Kutser, T, Metsamaa, L, Strombeck, N, Vahtmae, E (2006). Monitoring cyanobacterial blooms by satellite remote sensing. ESTUARINE COASTAL AND SHELF SCIENCE, 67(2-Jan), 303-312.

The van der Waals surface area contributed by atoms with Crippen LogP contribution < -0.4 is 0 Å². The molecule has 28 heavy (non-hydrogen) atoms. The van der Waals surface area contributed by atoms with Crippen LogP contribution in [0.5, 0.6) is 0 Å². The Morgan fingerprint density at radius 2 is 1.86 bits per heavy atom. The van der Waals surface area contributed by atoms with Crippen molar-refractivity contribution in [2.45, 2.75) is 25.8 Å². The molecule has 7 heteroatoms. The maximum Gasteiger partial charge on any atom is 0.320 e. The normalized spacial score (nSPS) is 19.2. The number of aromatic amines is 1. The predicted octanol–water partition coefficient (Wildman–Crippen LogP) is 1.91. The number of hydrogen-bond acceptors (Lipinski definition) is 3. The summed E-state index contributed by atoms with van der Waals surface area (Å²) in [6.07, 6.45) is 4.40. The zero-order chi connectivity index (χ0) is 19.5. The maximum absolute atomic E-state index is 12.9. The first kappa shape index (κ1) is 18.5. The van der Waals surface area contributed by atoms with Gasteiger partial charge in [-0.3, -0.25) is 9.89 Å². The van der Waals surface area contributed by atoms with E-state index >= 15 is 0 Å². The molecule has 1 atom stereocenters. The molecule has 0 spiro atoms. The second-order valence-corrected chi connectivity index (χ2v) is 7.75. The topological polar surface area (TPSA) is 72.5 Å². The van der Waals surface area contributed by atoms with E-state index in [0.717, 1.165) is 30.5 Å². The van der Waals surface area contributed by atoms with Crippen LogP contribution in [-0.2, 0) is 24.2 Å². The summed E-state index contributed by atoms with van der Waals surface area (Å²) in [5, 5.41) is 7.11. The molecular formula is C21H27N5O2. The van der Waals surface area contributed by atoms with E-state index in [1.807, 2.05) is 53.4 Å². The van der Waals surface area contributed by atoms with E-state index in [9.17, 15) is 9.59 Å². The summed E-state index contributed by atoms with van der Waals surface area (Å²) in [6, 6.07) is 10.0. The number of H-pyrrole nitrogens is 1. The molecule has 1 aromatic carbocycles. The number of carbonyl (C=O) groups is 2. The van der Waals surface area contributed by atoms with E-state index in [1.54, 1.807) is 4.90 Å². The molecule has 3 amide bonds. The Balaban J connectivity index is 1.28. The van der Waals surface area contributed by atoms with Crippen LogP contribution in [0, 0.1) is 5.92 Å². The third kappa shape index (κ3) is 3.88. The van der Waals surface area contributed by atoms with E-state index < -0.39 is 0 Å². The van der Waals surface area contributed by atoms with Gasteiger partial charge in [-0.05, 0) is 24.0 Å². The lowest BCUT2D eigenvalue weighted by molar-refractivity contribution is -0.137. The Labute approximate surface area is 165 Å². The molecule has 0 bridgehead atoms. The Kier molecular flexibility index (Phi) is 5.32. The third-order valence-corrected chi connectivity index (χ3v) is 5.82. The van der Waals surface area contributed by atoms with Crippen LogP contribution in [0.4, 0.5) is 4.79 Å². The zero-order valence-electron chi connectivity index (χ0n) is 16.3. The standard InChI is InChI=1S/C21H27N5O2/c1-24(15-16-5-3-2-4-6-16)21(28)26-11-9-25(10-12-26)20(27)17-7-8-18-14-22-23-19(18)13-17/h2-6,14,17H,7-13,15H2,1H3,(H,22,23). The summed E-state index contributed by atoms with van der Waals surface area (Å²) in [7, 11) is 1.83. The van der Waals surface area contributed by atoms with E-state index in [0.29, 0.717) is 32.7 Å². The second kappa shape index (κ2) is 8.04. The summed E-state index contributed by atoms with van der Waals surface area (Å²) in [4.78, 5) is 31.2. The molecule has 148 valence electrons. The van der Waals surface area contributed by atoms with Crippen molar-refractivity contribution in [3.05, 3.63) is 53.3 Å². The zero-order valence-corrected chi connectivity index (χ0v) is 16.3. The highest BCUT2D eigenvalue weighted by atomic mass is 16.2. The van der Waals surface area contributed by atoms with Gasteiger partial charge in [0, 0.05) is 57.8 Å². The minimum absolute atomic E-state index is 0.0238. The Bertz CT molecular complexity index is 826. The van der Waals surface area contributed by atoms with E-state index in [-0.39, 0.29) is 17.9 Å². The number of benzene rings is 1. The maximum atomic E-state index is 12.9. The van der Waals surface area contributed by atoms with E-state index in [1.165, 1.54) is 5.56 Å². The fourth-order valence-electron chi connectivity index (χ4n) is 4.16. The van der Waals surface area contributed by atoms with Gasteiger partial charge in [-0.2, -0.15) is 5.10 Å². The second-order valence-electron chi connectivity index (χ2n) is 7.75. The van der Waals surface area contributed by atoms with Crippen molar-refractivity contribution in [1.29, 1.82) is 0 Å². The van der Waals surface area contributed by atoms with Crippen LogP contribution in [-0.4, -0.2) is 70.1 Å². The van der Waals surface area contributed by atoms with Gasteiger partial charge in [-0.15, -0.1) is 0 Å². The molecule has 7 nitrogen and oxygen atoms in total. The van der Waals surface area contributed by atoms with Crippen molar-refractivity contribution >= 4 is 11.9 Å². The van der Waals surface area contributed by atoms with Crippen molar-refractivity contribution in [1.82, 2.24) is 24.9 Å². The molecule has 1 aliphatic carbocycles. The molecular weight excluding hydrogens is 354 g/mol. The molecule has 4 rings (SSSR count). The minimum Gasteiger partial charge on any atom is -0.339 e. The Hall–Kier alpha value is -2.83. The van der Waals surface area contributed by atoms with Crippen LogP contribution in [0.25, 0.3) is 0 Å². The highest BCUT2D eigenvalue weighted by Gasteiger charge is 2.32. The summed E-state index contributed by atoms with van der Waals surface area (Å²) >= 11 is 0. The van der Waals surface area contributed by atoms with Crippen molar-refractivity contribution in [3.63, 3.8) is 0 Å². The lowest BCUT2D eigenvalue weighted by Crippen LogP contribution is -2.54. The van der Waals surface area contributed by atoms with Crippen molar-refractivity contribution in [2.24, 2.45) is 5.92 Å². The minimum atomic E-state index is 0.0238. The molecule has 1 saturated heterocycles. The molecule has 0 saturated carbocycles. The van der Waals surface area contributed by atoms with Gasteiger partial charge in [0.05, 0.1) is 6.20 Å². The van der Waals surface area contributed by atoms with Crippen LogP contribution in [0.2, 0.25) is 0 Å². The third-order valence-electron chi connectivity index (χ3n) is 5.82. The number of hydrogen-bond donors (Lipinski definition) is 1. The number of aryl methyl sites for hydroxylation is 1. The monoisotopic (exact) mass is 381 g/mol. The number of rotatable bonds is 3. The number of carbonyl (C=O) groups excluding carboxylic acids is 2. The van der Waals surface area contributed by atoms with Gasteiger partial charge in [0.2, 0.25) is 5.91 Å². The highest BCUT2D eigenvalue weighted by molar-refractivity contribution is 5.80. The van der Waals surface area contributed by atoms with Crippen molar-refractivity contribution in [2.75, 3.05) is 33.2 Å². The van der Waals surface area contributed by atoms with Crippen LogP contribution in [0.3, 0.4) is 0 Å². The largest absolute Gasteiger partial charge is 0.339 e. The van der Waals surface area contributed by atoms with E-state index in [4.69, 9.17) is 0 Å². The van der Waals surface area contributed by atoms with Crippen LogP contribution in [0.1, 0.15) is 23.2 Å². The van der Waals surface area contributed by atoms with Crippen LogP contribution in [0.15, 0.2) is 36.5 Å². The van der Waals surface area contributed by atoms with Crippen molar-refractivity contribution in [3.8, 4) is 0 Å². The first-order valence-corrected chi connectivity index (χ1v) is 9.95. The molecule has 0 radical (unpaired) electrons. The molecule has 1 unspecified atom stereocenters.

Cyanobacterial blooms are attracting the increasing attention of environment agencies, water authorities, and human and animal health organizations, since they can present a range of amenity, water quality ant treatment problems, and hazards to human and animal health. The problem is especially acute in the Baltic Sea where cyanobacterial blooms occur every summer covering areas of more than 100 000 km(2). It has been shown that quantitative mapping of cyanobacteria during bloom conditions is possible with hyperspectral instruments. These sensors, however, cannot provide synoptic spatial coverage and high revisit times needed for near real-time monitoring of potentially harmful blooms. The aim was to estimate whether spectral resolution of multispectral sensors, which can provide needed coverage, is adequate for quantitative mapping of cyanobacteria and whether it is possible to separate potentially harmful blooms of cyanobacteria from waters dominated by algae using ocean colour satellites. The modelling results show that multispectral sensors like ALI, Landsat or MODIS are not capable of separating waters dominated by cyanobacteria from waters dominated by other algae species, as their spectral band configuration does not allow detecting absorption features caused by phycocyanin (present primarily in cyanobacteria) or any other spectral features that are characteristic to cyanobacteria only. MERIS bands 6 and 7 allow detecting phycocyanin absorption feature near 630 nm and a small peak in reflectance spectra near 650 nm characteristic to only cyanobacteria. Thus, MERIS can be used in detecting cyanobacteria if they are present in relatively high quantities. Unfortunately it is not possible to use MERIS for early warning of emerging potentially harmful blooms as the minimum biomass needed to cause features in reflectance spectra typical to cyanobacteria is higher than the biomass already considered as a bloom in the Baltic Sea. (c) 2005 Elsevier Ltd. All rights reserved.